Drones – every farmer will want one

As the technology improves, drones are sure to become commonplace on farms, says Greg Miles.

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As the name implies, unmanned aerial vehicles (UAVs), also called drones, are remotely controlled aircraft. They have, of course, been used for years by armies around the world for high-altitude surveillance and as weapons platforms, firing missiles. But drones are no longer confined to the battlefield or used solely for spying on people. These days, you can buy them online.

Needless to say, they are not as advanced as their military cousins, but they are still highly capable devices. An UAV can be controlled by an iPad, iPhone or any other mobile device with wireless capabilities. The only limiting factor is the range of the wireless signal. One of the first drones to be made available to ‘civilians’ was the Parrot. It is still popular and retails for about R3 200. (Visit www.pricecheck.co.za to find the best prices.)

Many Uses
Drones are highly efficient and relatively inexpensive to fly. Due to their small size, they can also be rapidly deployed. A drone can be used for security purposes, to scan an area and give live video feedback to the operator. An SA-made Seeker UAV, for example, is used in the Kruger National Park in the fight against rhino poachers.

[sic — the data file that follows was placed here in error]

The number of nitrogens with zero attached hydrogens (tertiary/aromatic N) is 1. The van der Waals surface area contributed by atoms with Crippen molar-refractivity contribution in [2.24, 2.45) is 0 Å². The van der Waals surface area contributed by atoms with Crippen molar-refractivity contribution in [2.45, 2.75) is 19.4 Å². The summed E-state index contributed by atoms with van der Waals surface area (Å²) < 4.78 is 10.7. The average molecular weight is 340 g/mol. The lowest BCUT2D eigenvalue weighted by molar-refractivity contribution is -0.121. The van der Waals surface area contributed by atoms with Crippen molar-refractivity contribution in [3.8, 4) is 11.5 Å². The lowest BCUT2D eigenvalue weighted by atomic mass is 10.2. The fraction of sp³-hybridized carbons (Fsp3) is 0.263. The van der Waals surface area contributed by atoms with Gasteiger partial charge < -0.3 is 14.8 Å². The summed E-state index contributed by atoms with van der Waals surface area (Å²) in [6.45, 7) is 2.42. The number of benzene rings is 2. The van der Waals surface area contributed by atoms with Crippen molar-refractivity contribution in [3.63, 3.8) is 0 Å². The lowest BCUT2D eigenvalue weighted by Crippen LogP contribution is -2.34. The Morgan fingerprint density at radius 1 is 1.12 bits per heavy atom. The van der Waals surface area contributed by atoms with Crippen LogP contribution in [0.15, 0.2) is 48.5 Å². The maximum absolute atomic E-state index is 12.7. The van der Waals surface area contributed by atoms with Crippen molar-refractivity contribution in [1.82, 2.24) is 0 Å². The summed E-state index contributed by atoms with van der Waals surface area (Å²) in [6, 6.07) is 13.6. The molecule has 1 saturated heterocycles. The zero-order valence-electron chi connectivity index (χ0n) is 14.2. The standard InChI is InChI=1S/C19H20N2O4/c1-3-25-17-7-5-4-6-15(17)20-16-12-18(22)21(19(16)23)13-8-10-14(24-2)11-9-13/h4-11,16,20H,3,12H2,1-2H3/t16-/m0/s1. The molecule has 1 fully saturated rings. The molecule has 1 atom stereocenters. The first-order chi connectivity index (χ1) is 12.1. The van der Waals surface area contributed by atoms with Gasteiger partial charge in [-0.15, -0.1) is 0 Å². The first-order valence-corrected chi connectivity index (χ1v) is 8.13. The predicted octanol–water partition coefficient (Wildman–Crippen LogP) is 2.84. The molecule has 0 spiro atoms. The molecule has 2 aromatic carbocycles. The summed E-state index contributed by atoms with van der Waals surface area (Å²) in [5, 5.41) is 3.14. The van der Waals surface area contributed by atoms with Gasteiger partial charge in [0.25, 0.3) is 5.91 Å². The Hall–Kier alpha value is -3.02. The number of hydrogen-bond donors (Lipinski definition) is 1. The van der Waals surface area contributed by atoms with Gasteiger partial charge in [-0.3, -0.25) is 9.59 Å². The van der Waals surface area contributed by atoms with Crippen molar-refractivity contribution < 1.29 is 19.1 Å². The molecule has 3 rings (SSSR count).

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It’s easy to see how valuable a drone can be to farmers. UAVs can be used to monitor watering troughs, valuable livestock and even scan crops. As demand increases, prices are almost certain to drop. Inevitably, UAVs designed specifically for farming will be developed in time, while ever-improving technology is likely to lengthen the distance a drone can cover.

Drones In action
Dan Braman, a farmer in the USA, recently posted a video on YouTube of dogs trapping a bobcat in a tree – the footage was taken by a drone. (Visit Drones.)  According to Braman, the drone, a DJI quad-copter, has a range of about 300km and can reach an altitude of 50m or so.

“The battery lasts about 25 minutes and you can watch what the camera sees in ‘real time’ on your iPhone,” he explains. “Another cool feature is that if you fly the drone out of range it homes back to where it took off and lands itself.”

Click on the link to see how another US-based farmer uses his UAV.